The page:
To all the new readers who learned about Project SNOWstorm on NPR yesterday, welcome. We’re glad to have you, even if we were a little worried that the flood of traffic after the broadcast might crash the website.
We reached a milestone of a different kind Tuesday evening, when I tagged our 20th snowy owl of the winter. When the Project SNOWstorm team set a goal back in December of tagging at least 20 snowies this winter with GPS/GSM transmitters, from Minnesota to New England, it seemed unrealistic, both because of the expense and the effort involved — and it was only possible because many of our collaborators have worked incredibly hard, with terrific support from the public.
Getting these last owls has been tough, though. I’d suffered a string of buzzard’s luck the preceding week, chasing owls in several parts of eastern and central Pennsylvania. And my bad luck was despite a lot of help from fellow banders like Wayne Laubscher, and some high-octane assistance in the form of Dr. Eugene Potapov, one of the world’s leading experts on snowy owls and coauthor of the definitive work on the species, who generously met us several times to lend a hand.
Last night I opted to try for a new owl I’d just learned about, only a few miles from the Ned Smith Center for Nature and Art in central Pennsylvania — the institutional home for Project SNOWstorm. With my longtime banding subpermittee Sandy Lockerman and her husband Gary, and NSCNA education director Beth Sanders, we quickly found the lightly marked owl, secured permission to trap in the fields where he was sitting, and got the traps set.
We didn’t have to wait long. Within 10 minutes he glided down from the top of a tree where he was perched, landed on the ground to assess the situation, and came right into the bownet. As I raced across the muddy field to reach him, I saw the glint of metal, and realized with a shock that he was already banded.
Not only that, but banded by me — I immediately recognized the band number, which doubled my surprise. This was an owl we’d caught Jan. 31 in State College, Pa., where it had been haunting the airport. Once we’d banded it and took blood and feather samples that night, the bird was relocated by the airport’s USDA Wildlife Services technician and released about 40 miles south of State College, away from dangerous airplanes.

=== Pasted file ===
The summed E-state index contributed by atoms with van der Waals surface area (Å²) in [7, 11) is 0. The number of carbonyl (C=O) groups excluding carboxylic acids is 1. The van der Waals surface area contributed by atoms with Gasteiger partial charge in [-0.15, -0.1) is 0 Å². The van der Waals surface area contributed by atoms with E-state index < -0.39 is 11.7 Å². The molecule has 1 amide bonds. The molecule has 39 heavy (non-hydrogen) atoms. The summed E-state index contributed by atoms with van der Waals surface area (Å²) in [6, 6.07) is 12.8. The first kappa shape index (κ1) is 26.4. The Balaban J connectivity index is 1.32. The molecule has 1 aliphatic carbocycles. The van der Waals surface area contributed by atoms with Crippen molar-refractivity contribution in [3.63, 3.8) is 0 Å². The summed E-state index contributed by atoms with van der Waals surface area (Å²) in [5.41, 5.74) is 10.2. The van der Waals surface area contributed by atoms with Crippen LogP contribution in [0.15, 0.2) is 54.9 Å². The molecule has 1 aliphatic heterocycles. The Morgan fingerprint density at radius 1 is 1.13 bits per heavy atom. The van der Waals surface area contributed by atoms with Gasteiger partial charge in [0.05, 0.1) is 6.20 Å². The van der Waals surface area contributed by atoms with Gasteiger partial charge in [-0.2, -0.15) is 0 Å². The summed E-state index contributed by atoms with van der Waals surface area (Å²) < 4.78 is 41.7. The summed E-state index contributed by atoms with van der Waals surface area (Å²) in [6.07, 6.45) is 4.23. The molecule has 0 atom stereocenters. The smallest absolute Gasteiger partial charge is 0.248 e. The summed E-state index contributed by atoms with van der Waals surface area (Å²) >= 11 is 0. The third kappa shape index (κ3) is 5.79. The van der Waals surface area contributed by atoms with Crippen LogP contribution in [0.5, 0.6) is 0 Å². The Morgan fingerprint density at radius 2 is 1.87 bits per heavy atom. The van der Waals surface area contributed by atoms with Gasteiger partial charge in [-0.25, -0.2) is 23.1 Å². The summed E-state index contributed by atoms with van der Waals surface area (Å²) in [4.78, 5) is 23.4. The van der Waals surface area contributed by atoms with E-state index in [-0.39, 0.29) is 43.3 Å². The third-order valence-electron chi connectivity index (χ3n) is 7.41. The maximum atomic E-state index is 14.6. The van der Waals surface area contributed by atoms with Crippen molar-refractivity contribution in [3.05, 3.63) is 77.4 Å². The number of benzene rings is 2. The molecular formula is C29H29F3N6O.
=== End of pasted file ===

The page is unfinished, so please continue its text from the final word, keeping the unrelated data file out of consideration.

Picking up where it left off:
He had obviously moved another 15 miles east on his own, crossing the Susquehanna River. And unlike our first encounter, when I had a transmitter that required a fairly large owl to carry it, this time I had a lighter unit that was ideal for his 1,742g frame (which was, to my surprise, 220g heavier than the last time we’d caught him).
We placed a quick call to the landowner, and as we were finishing up fitting the harness, the farmer, his wife and young daughter drove up, just in time for us all to carry “Wiconisco” — named for the creek that flows through this valley — to the edge of the field, just as the sun was setting. Sandy gave him a toss, and he flew far out into the valley with that deceptively quick, falconlike speed typical of snowy owls, then plunked down.
His transmitter just checked in tonight, and he’s staying pretty tight to his release site, hunting the same area where we found him. Barring any problems, we’ll post his first movement map on Saturday the 15th.
Speaking of maps, be sure to check out the updated maps for March 6-9, which went up earlier today for eight of the owls, including our first map for Plum.
As always, we’re delaying the release of map data by three days to protect the owls, and one bird (Womelsdorf) we’re not currently posting at all because of ongoing concerns about suspicious raptor trapping in his hunting area.
Be sure to check back on Saturday for the updates that are coming in this evening from the transmitters. Some of the first birds to check in have included a couple of very surprising developments, and we’ll have the first map for Wiconisco, as well as for Marshfield in Wisconsin and Oswegatchie in upstate New York.
Finally, thank you to everyone who contributed to SNOWstorm in the past day or two, largely as a result of the NPR story. We deeply appreciate it. If you’d like to help, you can make a tax-deductible contribution that goes directly and solely to the research by going to the Ned Smith Center’s website.